Wednesday, October 27, 2010

Yes vs. no

I recently read a post on Daily Health News, which cited a study that found Seventh-Day Adventists who are vegetarians rate themselves happier than fellow church members who eat meat. The researchers said the vegetarian diet elevated their mood. The writer was making the case that these vegetarians are comfortable saying "no" to themselves when it comes to food, and that it is this self-control that helps make them happier people.

Interesting premise and one I have been giving a lot of thought since I read the post. I have been super busy the last three weeks. Last Saturday I allowed myself one hour of downtime, and I felt so guilty, I took 30 minutes. I am busy at work, busy with freelance assignments -- all of which I love -- but I am also busy at home. Last week I had to cancel three yoga classes because of commitments, and I despised doing that.

And don't even talk to me about my house. It is a nightmare. We are painting one bedroom, the extra stuff from that bedroom is in another bedroom, and I am trying to change my closet over to winter clothes. Let's not even mention my office, or my built-in 6-year-old fridge that died Sunday.

And guess what this has led to: BAD food choices. I have no time to plan, and the thought of cutting up vegetables is too much for my brain to absorb. Of course, there is not much real food in my house since everything from our built-in fridge is crowded into our small garage refrigerator, bought at the same time at Home Depot for $250 and is still going strong. But I digress.

I just need to say "NO" more often. Loud and clear.

On the post, they talked to life coach Lauren Zander, who said that saying yes to anything and everything is not freedom. Instead, it is a guarantee to bring trouble. "To accomplish anything important or wonderful in your life means that you’ll inevitably have to deny yourself," Zander adds. "Implicit in every choice is the loss of other choices... and that is where real freedom lies -- in being able to say no to yourself."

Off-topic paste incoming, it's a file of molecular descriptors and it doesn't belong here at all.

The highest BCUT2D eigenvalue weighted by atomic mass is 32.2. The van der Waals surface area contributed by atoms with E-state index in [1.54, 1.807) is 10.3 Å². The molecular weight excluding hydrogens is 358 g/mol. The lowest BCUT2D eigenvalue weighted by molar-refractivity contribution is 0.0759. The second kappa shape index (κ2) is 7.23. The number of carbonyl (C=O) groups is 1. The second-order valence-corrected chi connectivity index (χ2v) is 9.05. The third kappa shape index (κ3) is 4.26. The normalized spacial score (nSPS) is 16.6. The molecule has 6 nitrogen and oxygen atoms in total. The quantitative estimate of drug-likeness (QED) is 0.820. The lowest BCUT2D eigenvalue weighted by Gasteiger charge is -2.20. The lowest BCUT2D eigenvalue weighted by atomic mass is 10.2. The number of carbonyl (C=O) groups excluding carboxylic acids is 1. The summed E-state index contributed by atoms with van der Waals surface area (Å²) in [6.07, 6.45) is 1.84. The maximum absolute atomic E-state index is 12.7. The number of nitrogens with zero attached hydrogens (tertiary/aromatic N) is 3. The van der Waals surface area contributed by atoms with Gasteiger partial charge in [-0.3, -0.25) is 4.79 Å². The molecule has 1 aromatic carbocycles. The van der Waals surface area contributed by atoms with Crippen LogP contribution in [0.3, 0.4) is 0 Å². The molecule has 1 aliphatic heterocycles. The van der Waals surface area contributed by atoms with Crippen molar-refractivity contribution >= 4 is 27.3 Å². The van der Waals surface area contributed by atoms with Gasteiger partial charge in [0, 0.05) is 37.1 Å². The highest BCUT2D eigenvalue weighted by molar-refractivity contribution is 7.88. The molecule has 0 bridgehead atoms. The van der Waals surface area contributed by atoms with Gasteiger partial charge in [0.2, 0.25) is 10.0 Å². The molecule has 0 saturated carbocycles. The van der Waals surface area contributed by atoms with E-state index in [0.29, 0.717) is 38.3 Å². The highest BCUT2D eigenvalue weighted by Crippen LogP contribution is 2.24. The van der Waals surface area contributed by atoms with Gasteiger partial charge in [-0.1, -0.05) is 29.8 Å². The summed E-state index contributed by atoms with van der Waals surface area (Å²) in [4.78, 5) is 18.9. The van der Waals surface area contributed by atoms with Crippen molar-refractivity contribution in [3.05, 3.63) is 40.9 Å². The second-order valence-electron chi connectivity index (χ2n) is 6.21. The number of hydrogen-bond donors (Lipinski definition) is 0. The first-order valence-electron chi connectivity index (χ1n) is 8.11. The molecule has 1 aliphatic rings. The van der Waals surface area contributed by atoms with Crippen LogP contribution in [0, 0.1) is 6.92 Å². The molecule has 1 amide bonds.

Zander says that the parts of our lives in which we feel the most dissatisfaction tend to be the ones in which we practice the least self-control. (Like my weight?) Organization and a plan bring control.

Her advice: pick out an area that isn’t going well, one you’re not so fond of discussing, one you’re not so happy about but don’t think you have the power to change. Zander urges: "Literally verbalize aloud the reason you handle this area poorly." She said that she can virtually guarantee that the first word will be "because"... and, she says, you must pay attention to what comes next. That will be what she calls "the Big Lie" -- the fallacy that keeps you stuck where you are.

This is most especially true when what follows your "because" is "this is just the way I am."

The good news: We can change if we put effort and discipline into transforming a part of our life. And if successful, it will make us feel proud of yourself and more in control.

I'm all over this. So I am giving myself some homework:
1. I'll say "no" to one event between today and Sunday.
2. I will put that free time to good use by turning my closet over and painting one wall in the bedroom (it's a big one!)
3. I will visualize what I am most unhappy about -- my weight -- and do the "because and what comes after" exercise.

And I would wager a bet: I will find more time to fit in the things I love to do, and that includes cutting up vegetables. Just writing this down makes me feel so much more in control.

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